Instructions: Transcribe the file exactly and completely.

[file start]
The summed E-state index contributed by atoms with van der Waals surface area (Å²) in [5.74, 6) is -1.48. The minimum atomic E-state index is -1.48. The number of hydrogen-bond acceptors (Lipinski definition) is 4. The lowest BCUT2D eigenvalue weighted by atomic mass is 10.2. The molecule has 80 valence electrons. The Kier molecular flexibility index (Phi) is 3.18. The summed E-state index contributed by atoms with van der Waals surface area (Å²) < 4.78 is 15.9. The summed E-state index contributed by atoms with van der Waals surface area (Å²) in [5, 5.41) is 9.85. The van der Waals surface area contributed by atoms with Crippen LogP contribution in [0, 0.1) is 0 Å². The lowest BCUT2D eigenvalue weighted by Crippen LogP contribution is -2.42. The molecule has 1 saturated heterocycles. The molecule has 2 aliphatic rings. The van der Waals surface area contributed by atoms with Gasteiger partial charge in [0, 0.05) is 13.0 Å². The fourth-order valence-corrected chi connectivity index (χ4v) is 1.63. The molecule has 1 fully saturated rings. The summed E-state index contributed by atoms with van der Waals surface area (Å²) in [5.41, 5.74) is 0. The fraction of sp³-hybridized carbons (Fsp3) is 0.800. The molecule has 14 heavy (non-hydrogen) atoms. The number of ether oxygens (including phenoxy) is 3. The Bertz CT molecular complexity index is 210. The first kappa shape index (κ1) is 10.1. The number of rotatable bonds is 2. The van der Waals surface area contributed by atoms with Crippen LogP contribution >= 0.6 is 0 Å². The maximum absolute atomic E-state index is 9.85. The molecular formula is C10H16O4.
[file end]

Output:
The summed E-state index contributed by atoms with van der Waals surface area (Å²) in [5.74, 6) is -1.48. The minimum atomic E-state index is -1.48. The number of hydrogen-bond acceptors (Lipinski definition) is 4. The lowest BCUT2D eigenvalue weighted by atomic mass is 10.2. The molecule has 80 valence electrons. The Kier molecular flexibility index (Phi) is 3.18. The summed E-state index contributed by atoms with van der Waals surface area (Å²) < 4.78 is 15.9. The summed E-state index contributed by atoms with van der Waals surface area (Å²) in [5, 5.41) is 9.85. The van der Waals surface area contributed by atoms with Crippen LogP contribution in [0, 0.1) is 0 Å². The lowest BCUT2D eigenvalue weighted by Crippen LogP contribution is -2.42. The molecule has 1 saturated heterocycles. The molecule has 2 aliphatic rings. The van der Waals surface area contributed by atoms with Gasteiger partial charge in [0, 0.05) is 13.0 Å². The fourth-order valence-corrected chi connectivity index (χ4v) is 1.63. The molecule has 1 fully saturated rings. The summed E-state index contributed by atoms with van der Waals surface area (Å²) in [5.41, 5.74) is 0. The fraction of sp³-hybridized carbons (Fsp3) is 0.800. The molecule has 14 heavy (non-hydrogen) atoms. The number of ether oxygens (including phenoxy) is 3. The Bertz CT molecular complexity index is 210. The first kappa shape index (κ1) is 10.1. The number of rotatable bonds is 2. The van der Waals surface area contributed by atoms with Crippen LogP contribution >= 0.6 is 0 Å². The maximum absolute atomic E-state index is 9.85. The molecular formula is C10H16O4.